Teaching the World to Farm

For 55 years the Rodale Institute has led the way for organic farmers and gardeners.

By James McCommons


On a warm May morning—one that signals the advent of a steamy summer—a tractor grumbles through a hillside apple orchard, misting the newly emerged fruit with a clay slurry for protection against codling moths. Beneath the cool shadow of a barn, two staffers chat about a recent trip to Guatemala, where they taught young farmers how to rebuild soil fertility. Nearby in the demonstration garden, chattering schoolchildren gather around a sunbonneted guide as she spins a tale of good bugs versus bad bugs.

On most days, The Rodale Institute displays a curious blend of working farm, soil research station, tourist destination, international agency, and outdoor classroom. That's not surprising when you consider that for decades the Institute has been a dynamic force in the progress of the organic agriculture movement. The knowledge gained from these fertile acres of Pennsylvania Dutch countryside has helped growers from the deserts of Africa to the rice fields of Japan to the backyard gardens of Iowa find success without chemicals.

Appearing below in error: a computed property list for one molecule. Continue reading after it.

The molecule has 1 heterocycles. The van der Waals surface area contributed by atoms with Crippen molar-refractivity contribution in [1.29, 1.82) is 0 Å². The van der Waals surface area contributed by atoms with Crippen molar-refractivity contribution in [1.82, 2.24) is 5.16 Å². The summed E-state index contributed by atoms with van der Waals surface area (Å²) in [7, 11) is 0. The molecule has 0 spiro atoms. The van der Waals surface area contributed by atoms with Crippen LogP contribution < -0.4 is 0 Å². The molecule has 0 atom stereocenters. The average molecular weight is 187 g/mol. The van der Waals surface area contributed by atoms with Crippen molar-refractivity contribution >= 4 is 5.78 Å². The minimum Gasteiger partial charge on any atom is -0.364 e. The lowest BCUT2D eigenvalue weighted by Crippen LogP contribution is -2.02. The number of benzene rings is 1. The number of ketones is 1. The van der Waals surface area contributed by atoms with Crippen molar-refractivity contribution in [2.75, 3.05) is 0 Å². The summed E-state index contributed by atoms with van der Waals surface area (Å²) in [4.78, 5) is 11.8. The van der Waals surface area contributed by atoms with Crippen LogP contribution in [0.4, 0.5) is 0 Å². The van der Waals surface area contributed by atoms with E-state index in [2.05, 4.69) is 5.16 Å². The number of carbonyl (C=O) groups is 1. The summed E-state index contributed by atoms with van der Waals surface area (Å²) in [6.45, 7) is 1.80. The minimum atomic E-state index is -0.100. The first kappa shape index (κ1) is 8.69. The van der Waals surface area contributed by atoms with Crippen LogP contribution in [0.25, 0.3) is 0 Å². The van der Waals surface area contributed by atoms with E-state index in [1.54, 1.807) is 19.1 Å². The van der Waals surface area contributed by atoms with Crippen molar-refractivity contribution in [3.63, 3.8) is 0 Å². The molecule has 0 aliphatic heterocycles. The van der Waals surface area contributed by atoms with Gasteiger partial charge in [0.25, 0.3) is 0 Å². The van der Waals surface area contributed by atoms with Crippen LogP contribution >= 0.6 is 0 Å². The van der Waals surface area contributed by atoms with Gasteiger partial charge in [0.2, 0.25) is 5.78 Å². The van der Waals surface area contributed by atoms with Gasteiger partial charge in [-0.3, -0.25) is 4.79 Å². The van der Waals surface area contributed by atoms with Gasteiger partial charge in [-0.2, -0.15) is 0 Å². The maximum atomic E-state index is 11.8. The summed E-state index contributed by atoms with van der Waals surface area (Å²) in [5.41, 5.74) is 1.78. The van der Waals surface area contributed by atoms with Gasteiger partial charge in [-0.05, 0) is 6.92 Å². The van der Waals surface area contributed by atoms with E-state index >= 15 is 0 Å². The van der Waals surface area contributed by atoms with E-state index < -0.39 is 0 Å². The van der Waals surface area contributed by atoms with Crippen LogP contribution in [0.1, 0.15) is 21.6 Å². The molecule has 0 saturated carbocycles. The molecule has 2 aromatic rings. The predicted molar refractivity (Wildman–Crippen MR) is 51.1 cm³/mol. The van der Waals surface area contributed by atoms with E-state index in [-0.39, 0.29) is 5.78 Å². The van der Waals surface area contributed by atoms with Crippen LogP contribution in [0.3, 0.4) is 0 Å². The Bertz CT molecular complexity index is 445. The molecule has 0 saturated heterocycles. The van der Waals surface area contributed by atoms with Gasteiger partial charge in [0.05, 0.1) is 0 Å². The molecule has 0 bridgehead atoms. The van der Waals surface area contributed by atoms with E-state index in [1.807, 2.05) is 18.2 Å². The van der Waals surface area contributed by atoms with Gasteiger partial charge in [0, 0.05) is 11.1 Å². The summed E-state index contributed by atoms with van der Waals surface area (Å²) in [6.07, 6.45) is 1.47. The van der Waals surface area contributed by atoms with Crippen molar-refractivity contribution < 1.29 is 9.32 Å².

Fifty-five years ago, J.I. Rodale, founder of Organic Gardening magazine, established an experimental organic farm in response to skeptics who said, "Prove it." His experiments and the research carried on by his son, Robert, produced much of the data and techniques that transformed organic farming from a fringe concept into a practical alternative to chemically based agriculture.

Today, the work of the Institute focuses less on providing proof, or validation, than on spreading the good news about organic agriculture, says Anthony Rodale, the Institute's chairman.

"Our mission now is global—to convince producers to grow food organically and to help people feed themselves," explains Rodale. "We have knowledge and expertise that can change the way people live."

A sincere and serious man, Rodale is the third generation to lead The Rodale Institute. He's determined to build upon his grandfather's and father's legacies and keep the farm a place where gardeners, farmers, and especially children can learn about the benefits of organic agriculture. "We want to be a place where people come not just for practical advice but inspiration, too," he says.